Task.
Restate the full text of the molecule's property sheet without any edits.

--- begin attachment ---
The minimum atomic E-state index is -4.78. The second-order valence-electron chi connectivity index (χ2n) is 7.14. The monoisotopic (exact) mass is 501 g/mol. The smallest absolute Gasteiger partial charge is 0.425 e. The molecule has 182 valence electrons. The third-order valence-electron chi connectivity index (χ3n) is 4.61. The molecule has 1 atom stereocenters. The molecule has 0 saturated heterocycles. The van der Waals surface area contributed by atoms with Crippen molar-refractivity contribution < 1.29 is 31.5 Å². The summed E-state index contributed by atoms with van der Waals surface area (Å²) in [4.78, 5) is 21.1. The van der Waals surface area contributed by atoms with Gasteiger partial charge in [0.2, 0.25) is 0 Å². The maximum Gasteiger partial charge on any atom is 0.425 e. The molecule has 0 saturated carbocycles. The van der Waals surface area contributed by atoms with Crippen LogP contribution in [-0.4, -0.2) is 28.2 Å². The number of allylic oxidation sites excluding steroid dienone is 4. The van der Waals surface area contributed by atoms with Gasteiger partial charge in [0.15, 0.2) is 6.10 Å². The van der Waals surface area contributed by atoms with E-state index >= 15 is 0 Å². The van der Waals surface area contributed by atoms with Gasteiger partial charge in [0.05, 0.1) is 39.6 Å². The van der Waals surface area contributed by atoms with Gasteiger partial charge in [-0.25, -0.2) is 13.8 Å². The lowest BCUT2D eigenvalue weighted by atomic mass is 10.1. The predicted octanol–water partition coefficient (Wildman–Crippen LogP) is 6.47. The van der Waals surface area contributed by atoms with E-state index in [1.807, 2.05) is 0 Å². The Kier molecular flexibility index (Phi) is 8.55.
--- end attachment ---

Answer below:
The minimum atomic E-state index is -4.78. The second-order valence-electron chi connectivity index (χ2n) is 7.14. The monoisotopic (exact) mass is 501 g/mol. The smallest absolute Gasteiger partial charge is 0.425 e. The molecule has 182 valence electrons. The third-order valence-electron chi connectivity index (χ3n) is 4.61. The molecule has 1 atom stereocenters. The molecule has 0 saturated heterocycles. The van der Waals surface area contributed by atoms with Crippen molar-refractivity contribution < 1.29 is 31.5 Å². The summed E-state index contributed by atoms with van der Waals surface area (Å²) in [4.78, 5) is 21.1. The van der Waals surface area contributed by atoms with Gasteiger partial charge in [0.2, 0.25) is 0 Å². The maximum Gasteiger partial charge on any atom is 0.425 e. The molecule has 0 saturated carbocycles. The van der Waals surface area contributed by atoms with Crippen LogP contribution in [-0.4, -0.2) is 28.2 Å². The number of allylic oxidation sites excluding steroid dienone is 4. The van der Waals surface area contributed by atoms with Gasteiger partial charge in [0.15, 0.2) is 6.10 Å². The van der Waals surface area contributed by atoms with E-state index >= 15 is 0 Å². The van der Waals surface area contributed by atoms with Gasteiger partial charge in [0.05, 0.1) is 39.6 Å². The van der Waals surface area contributed by atoms with Gasteiger partial charge in [-0.25, -0.2) is 13.8 Å². The lowest BCUT2D eigenvalue weighted by atomic mass is 10.1. The predicted octanol–water partition coefficient (Wildman–Crippen LogP) is 6.47. The van der Waals surface area contributed by atoms with E-state index in [1.807, 2.05) is 0 Å². The Kier molecular flexibility index (Phi) is 8.55.